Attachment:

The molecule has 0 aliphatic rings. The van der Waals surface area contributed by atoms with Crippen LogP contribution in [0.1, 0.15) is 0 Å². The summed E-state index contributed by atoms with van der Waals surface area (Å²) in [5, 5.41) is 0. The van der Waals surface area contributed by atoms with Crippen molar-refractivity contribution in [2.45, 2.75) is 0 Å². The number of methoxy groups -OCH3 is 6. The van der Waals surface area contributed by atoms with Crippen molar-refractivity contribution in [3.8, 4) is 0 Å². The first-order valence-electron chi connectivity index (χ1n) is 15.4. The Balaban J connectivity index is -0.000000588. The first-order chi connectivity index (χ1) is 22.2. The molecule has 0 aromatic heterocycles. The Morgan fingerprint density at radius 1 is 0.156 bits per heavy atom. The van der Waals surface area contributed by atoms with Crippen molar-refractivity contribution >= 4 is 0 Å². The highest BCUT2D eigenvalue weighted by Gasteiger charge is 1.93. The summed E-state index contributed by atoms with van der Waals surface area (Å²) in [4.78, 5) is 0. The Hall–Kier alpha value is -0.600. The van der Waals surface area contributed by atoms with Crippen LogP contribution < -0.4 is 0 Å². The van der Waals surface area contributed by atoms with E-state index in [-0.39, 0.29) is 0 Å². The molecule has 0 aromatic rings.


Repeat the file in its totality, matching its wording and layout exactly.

The molecule has 0 aliphatic rings. The van der Waals surface area contributed by atoms with Crippen LogP contribution in [0.1, 0.15) is 0 Å². The summed E-state index contributed by atoms with van der Waals surface area (Å²) in [5, 5.41) is 0. The van der Waals surface area contributed by atoms with Crippen molar-refractivity contribution in [2.45, 2.75) is 0 Å². The number of methoxy groups -OCH3 is 6. The van der Waals surface area contributed by atoms with Crippen molar-refractivity contribution in [3.8, 4) is 0 Å². The first-order valence-electron chi connectivity index (χ1n) is 15.4. The Balaban J connectivity index is -0.000000588. The first-order chi connectivity index (χ1) is 22.2. The molecule has 0 aromatic heterocycles. The Morgan fingerprint density at radius 1 is 0.156 bits per heavy atom. The van der Waals surface area contributed by atoms with Crippen molar-refractivity contribution >= 4 is 0 Å². The highest BCUT2D eigenvalue weighted by Gasteiger charge is 1.93. The summed E-state index contributed by atoms with van der Waals surface area (Å²) in [4.78, 5) is 0. The Hall–Kier alpha value is -0.600. The van der Waals surface area contributed by atoms with Crippen LogP contribution < -0.4 is 0 Å². The van der Waals surface area contributed by atoms with E-state index in [-0.39, 0.29) is 0 Å². The molecule has 0 aromatic rings.